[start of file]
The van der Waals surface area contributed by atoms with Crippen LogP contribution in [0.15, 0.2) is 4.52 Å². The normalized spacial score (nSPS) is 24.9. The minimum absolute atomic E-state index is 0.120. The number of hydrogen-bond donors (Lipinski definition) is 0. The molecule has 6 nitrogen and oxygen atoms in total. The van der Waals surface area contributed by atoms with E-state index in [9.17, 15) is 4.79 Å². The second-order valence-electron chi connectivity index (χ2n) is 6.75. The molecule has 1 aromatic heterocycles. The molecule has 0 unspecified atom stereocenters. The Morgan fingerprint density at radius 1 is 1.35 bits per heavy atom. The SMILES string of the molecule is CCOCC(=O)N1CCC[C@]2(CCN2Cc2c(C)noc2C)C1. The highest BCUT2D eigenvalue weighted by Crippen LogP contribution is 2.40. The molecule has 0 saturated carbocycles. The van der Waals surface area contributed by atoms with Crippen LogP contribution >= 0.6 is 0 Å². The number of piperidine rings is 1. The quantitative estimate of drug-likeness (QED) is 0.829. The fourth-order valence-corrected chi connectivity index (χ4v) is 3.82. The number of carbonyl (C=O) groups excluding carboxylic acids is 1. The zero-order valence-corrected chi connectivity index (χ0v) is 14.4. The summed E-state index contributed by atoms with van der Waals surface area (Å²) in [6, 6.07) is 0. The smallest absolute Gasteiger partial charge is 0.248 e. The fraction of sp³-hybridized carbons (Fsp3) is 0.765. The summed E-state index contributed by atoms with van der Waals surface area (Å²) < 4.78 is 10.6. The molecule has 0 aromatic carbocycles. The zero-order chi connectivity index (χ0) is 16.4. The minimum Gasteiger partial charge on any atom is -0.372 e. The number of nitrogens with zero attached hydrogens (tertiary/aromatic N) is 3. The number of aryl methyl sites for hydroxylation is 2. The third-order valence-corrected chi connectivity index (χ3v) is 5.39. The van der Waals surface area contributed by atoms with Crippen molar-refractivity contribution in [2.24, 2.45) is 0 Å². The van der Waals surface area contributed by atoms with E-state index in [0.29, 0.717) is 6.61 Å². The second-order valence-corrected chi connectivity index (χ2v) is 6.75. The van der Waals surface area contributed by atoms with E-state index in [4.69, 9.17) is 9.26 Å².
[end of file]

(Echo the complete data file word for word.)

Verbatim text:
The van der Waals surface area contributed by atoms with Crippen LogP contribution in [0.15, 0.2) is 4.52 Å². The normalized spacial score (nSPS) is 24.9. The minimum absolute atomic E-state index is 0.120. The number of hydrogen-bond donors (Lipinski definition) is 0. The molecule has 6 nitrogen and oxygen atoms in total. The van der Waals surface area contributed by atoms with E-state index in [9.17, 15) is 4.79 Å². The second-order valence-electron chi connectivity index (χ2n) is 6.75. The molecule has 1 aromatic heterocycles. The molecule has 0 unspecified atom stereocenters. The Morgan fingerprint density at radius 1 is 1.35 bits per heavy atom. The SMILES string of the molecule is CCOCC(=O)N1CCC[C@]2(CCN2Cc2c(C)noc2C)C1. The highest BCUT2D eigenvalue weighted by Crippen LogP contribution is 2.40. The molecule has 0 saturated carbocycles. The van der Waals surface area contributed by atoms with Crippen LogP contribution >= 0.6 is 0 Å². The number of piperidine rings is 1. The quantitative estimate of drug-likeness (QED) is 0.829. The fourth-order valence-corrected chi connectivity index (χ4v) is 3.82. The number of carbonyl (C=O) groups excluding carboxylic acids is 1. The zero-order valence-corrected chi connectivity index (χ0v) is 14.4. The summed E-state index contributed by atoms with van der Waals surface area (Å²) in [6, 6.07) is 0. The smallest absolute Gasteiger partial charge is 0.248 e. The fraction of sp³-hybridized carbons (Fsp3) is 0.765. The summed E-state index contributed by atoms with van der Waals surface area (Å²) < 4.78 is 10.6. The molecule has 0 aromatic carbocycles. The zero-order chi connectivity index (χ0) is 16.4. The minimum Gasteiger partial charge on any atom is -0.372 e. The number of nitrogens with zero attached hydrogens (tertiary/aromatic N) is 3. The number of aryl methyl sites for hydroxylation is 2. The third-order valence-corrected chi connectivity index (χ3v) is 5.39. The van der Waals surface area contributed by atoms with Crippen molar-refractivity contribution in [2.24, 2.45) is 0 Å². The van der Waals surface area contributed by atoms with E-state index in [0.29, 0.717) is 6.61 Å². The second-order valence-corrected chi connectivity index (χ2v) is 6.75. The van der Waals surface area contributed by atoms with E-state index in [4.69, 9.17) is 9.26 Å².